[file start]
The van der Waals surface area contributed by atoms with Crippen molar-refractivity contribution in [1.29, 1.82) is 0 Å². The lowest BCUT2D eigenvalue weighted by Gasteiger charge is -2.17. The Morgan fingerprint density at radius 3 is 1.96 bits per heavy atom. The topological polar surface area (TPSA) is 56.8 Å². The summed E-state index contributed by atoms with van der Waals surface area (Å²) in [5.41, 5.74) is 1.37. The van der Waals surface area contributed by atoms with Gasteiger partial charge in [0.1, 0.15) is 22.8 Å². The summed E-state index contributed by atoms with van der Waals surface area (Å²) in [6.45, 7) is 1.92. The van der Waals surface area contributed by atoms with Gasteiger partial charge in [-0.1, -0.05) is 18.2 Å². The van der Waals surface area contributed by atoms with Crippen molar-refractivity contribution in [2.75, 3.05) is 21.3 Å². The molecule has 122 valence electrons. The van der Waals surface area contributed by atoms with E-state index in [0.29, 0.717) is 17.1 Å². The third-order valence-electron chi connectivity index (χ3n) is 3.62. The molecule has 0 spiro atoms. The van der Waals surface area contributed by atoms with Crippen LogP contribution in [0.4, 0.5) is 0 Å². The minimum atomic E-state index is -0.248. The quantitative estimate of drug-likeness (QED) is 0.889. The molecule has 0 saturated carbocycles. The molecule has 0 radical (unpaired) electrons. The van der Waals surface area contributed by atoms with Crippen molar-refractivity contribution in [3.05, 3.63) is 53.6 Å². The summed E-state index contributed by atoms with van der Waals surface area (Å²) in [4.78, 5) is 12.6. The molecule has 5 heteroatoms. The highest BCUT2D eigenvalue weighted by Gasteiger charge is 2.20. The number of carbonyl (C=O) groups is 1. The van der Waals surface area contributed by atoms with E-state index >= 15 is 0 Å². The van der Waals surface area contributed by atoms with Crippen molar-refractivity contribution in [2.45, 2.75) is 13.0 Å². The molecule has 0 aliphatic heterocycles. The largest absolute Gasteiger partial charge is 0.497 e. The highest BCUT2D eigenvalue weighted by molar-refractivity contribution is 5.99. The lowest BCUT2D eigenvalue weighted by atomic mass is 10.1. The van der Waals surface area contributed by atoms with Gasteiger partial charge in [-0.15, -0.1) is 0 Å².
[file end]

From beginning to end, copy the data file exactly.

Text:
The van der Waals surface area contributed by atoms with Crippen molar-refractivity contribution in [1.29, 1.82) is 0 Å². The lowest BCUT2D eigenvalue weighted by Gasteiger charge is -2.17. The Morgan fingerprint density at radius 3 is 1.96 bits per heavy atom. The topological polar surface area (TPSA) is 56.8 Å². The summed E-state index contributed by atoms with van der Waals surface area (Å²) in [5.41, 5.74) is 1.37. The van der Waals surface area contributed by atoms with Gasteiger partial charge in [0.1, 0.15) is 22.8 Å². The summed E-state index contributed by atoms with van der Waals surface area (Å²) in [6.45, 7) is 1.92. The van der Waals surface area contributed by atoms with Gasteiger partial charge in [-0.1, -0.05) is 18.2 Å². The van der Waals surface area contributed by atoms with Crippen molar-refractivity contribution in [2.75, 3.05) is 21.3 Å². The molecule has 122 valence electrons. The van der Waals surface area contributed by atoms with E-state index in [0.29, 0.717) is 17.1 Å². The third-order valence-electron chi connectivity index (χ3n) is 3.62. The molecule has 0 spiro atoms. The van der Waals surface area contributed by atoms with Crippen LogP contribution in [0.4, 0.5) is 0 Å². The minimum atomic E-state index is -0.248. The quantitative estimate of drug-likeness (QED) is 0.889. The molecule has 0 saturated carbocycles. The molecule has 0 radical (unpaired) electrons. The van der Waals surface area contributed by atoms with Crippen molar-refractivity contribution in [3.05, 3.63) is 53.6 Å². The summed E-state index contributed by atoms with van der Waals surface area (Å²) in [4.78, 5) is 12.6. The molecule has 5 heteroatoms. The highest BCUT2D eigenvalue weighted by Gasteiger charge is 2.20. The number of carbonyl (C=O) groups is 1. The van der Waals surface area contributed by atoms with E-state index >= 15 is 0 Å². The van der Waals surface area contributed by atoms with Crippen molar-refractivity contribution in [2.45, 2.75) is 13.0 Å². The molecule has 0 aliphatic heterocycles. The largest absolute Gasteiger partial charge is 0.497 e. The highest BCUT2D eigenvalue weighted by molar-refractivity contribution is 5.99. The lowest BCUT2D eigenvalue weighted by atomic mass is 10.1. The van der Waals surface area contributed by atoms with Gasteiger partial charge in [-0.15, -0.1) is 0 Å².